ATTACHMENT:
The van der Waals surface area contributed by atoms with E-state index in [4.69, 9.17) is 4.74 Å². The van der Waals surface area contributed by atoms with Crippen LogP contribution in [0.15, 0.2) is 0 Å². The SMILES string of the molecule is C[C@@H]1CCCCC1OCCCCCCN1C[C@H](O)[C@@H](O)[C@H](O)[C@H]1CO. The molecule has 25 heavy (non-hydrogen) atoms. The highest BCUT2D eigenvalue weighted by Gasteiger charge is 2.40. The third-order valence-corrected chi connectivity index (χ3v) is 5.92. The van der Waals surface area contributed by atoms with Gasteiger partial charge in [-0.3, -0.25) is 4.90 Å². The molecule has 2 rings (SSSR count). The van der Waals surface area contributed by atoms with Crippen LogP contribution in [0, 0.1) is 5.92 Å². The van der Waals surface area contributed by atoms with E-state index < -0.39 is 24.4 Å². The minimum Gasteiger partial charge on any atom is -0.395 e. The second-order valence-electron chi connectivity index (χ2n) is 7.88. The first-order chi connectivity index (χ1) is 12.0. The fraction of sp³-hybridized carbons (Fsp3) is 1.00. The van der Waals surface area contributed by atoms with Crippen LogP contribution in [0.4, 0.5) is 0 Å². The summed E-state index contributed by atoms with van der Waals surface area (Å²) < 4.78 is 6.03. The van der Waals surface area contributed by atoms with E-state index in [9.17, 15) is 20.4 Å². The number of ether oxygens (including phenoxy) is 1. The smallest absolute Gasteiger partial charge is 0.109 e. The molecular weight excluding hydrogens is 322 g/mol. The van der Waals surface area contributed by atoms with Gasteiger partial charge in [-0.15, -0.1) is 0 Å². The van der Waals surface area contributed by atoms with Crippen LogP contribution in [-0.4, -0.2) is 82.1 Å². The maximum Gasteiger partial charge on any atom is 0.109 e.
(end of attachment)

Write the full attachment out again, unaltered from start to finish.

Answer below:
The van der Waals surface area contributed by atoms with E-state index in [4.69, 9.17) is 4.74 Å². The van der Waals surface area contributed by atoms with Crippen LogP contribution in [0.15, 0.2) is 0 Å². The SMILES string of the molecule is C[C@@H]1CCCCC1OCCCCCCN1C[C@H](O)[C@@H](O)[C@H](O)[C@H]1CO. The molecule has 25 heavy (non-hydrogen) atoms. The highest BCUT2D eigenvalue weighted by Gasteiger charge is 2.40. The third-order valence-corrected chi connectivity index (χ3v) is 5.92. The van der Waals surface area contributed by atoms with Gasteiger partial charge in [-0.3, -0.25) is 4.90 Å². The molecule has 2 rings (SSSR count). The van der Waals surface area contributed by atoms with Crippen LogP contribution in [0, 0.1) is 5.92 Å². The van der Waals surface area contributed by atoms with E-state index < -0.39 is 24.4 Å². The minimum Gasteiger partial charge on any atom is -0.395 e. The second-order valence-electron chi connectivity index (χ2n) is 7.88. The first-order chi connectivity index (χ1) is 12.0. The fraction of sp³-hybridized carbons (Fsp3) is 1.00. The van der Waals surface area contributed by atoms with Crippen LogP contribution in [0.4, 0.5) is 0 Å². The summed E-state index contributed by atoms with van der Waals surface area (Å²) < 4.78 is 6.03. The van der Waals surface area contributed by atoms with E-state index in [9.17, 15) is 20.4 Å². The number of ether oxygens (including phenoxy) is 1. The smallest absolute Gasteiger partial charge is 0.109 e. The molecular weight excluding hydrogens is 322 g/mol. The van der Waals surface area contributed by atoms with Gasteiger partial charge in [-0.15, -0.1) is 0 Å². The van der Waals surface area contributed by atoms with Crippen LogP contribution in [-0.4, -0.2) is 82.1 Å². The maximum Gasteiger partial charge on any atom is 0.109 e.